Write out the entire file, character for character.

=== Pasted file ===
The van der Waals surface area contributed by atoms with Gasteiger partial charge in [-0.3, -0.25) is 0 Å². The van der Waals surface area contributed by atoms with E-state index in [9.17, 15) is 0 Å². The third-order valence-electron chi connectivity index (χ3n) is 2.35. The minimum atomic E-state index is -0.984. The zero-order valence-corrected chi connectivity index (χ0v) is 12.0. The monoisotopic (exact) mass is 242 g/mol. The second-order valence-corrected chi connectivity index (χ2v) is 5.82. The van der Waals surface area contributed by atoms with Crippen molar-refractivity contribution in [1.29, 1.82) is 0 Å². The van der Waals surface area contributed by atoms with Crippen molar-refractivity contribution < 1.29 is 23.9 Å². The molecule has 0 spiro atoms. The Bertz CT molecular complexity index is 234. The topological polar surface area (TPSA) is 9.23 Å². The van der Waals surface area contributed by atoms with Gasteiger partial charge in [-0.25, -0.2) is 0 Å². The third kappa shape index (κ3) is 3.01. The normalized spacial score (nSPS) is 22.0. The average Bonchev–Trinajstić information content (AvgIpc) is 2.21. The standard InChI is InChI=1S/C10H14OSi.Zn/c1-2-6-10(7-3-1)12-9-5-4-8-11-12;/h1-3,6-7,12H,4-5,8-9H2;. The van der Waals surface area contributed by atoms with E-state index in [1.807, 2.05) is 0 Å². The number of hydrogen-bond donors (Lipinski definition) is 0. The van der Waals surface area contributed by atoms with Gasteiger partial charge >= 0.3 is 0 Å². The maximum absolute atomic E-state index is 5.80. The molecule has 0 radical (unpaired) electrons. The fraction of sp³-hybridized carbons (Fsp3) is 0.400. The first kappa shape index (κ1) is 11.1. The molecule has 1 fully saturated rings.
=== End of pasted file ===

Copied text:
The van der Waals surface area contributed by atoms with Gasteiger partial charge in [-0.3, -0.25) is 0 Å². The van der Waals surface area contributed by atoms with E-state index in [9.17, 15) is 0 Å². The third-order valence-electron chi connectivity index (χ3n) is 2.35. The minimum atomic E-state index is -0.984. The zero-order valence-corrected chi connectivity index (χ0v) is 12.0. The monoisotopic (exact) mass is 242 g/mol. The second-order valence-corrected chi connectivity index (χ2v) is 5.82. The van der Waals surface area contributed by atoms with Crippen molar-refractivity contribution in [1.29, 1.82) is 0 Å². The van der Waals surface area contributed by atoms with Crippen molar-refractivity contribution < 1.29 is 23.9 Å². The molecule has 0 spiro atoms. The Bertz CT molecular complexity index is 234. The topological polar surface area (TPSA) is 9.23 Å². The van der Waals surface area contributed by atoms with Gasteiger partial charge in [-0.25, -0.2) is 0 Å². The third kappa shape index (κ3) is 3.01. The normalized spacial score (nSPS) is 22.0. The average Bonchev–Trinajstić information content (AvgIpc) is 2.21. The standard InChI is InChI=1S/C10H14OSi.Zn/c1-2-6-10(7-3-1)12-9-5-4-8-11-12;/h1-3,6-7,12H,4-5,8-9H2;. The van der Waals surface area contributed by atoms with E-state index in [1.807, 2.05) is 0 Å². The number of hydrogen-bond donors (Lipinski definition) is 0. The van der Waals surface area contributed by atoms with Gasteiger partial charge >= 0.3 is 0 Å². The maximum absolute atomic E-state index is 5.80. The molecule has 0 radical (unpaired) electrons. The fraction of sp³-hybridized carbons (Fsp3) is 0.400. The first kappa shape index (κ1) is 11.1. The molecule has 1 fully saturated rings.